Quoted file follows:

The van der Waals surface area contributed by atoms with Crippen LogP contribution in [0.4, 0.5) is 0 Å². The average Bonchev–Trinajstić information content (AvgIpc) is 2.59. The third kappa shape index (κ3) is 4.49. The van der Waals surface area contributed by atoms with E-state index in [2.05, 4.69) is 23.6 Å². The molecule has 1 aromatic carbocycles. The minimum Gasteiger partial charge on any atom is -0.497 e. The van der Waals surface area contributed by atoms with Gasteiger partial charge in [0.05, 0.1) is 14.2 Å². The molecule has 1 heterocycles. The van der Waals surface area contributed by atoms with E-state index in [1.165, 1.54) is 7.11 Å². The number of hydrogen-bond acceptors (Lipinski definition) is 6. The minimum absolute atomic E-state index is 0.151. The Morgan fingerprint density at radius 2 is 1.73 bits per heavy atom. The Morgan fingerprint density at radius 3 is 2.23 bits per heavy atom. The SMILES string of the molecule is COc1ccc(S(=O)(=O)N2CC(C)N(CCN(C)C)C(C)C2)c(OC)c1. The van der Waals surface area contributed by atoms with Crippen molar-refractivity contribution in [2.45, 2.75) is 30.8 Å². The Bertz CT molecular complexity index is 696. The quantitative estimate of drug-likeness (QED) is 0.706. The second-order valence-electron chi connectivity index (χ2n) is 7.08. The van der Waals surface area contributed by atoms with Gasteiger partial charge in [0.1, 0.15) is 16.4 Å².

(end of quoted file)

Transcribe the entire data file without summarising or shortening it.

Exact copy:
The van der Waals surface area contributed by atoms with Crippen LogP contribution in [0.4, 0.5) is 0 Å². The average Bonchev–Trinajstić information content (AvgIpc) is 2.59. The third kappa shape index (κ3) is 4.49. The van der Waals surface area contributed by atoms with E-state index in [2.05, 4.69) is 23.6 Å². The molecule has 1 aromatic carbocycles. The minimum Gasteiger partial charge on any atom is -0.497 e. The van der Waals surface area contributed by atoms with Gasteiger partial charge in [0.05, 0.1) is 14.2 Å². The molecule has 1 heterocycles. The van der Waals surface area contributed by atoms with E-state index in [1.165, 1.54) is 7.11 Å². The number of hydrogen-bond acceptors (Lipinski definition) is 6. The minimum absolute atomic E-state index is 0.151. The Morgan fingerprint density at radius 2 is 1.73 bits per heavy atom. The Morgan fingerprint density at radius 3 is 2.23 bits per heavy atom. The SMILES string of the molecule is COc1ccc(S(=O)(=O)N2CC(C)N(CCN(C)C)C(C)C2)c(OC)c1. The van der Waals surface area contributed by atoms with Crippen molar-refractivity contribution in [2.45, 2.75) is 30.8 Å². The Bertz CT molecular complexity index is 696. The quantitative estimate of drug-likeness (QED) is 0.706. The second-order valence-electron chi connectivity index (χ2n) is 7.08. The van der Waals surface area contributed by atoms with Gasteiger partial charge in [0.1, 0.15) is 16.4 Å².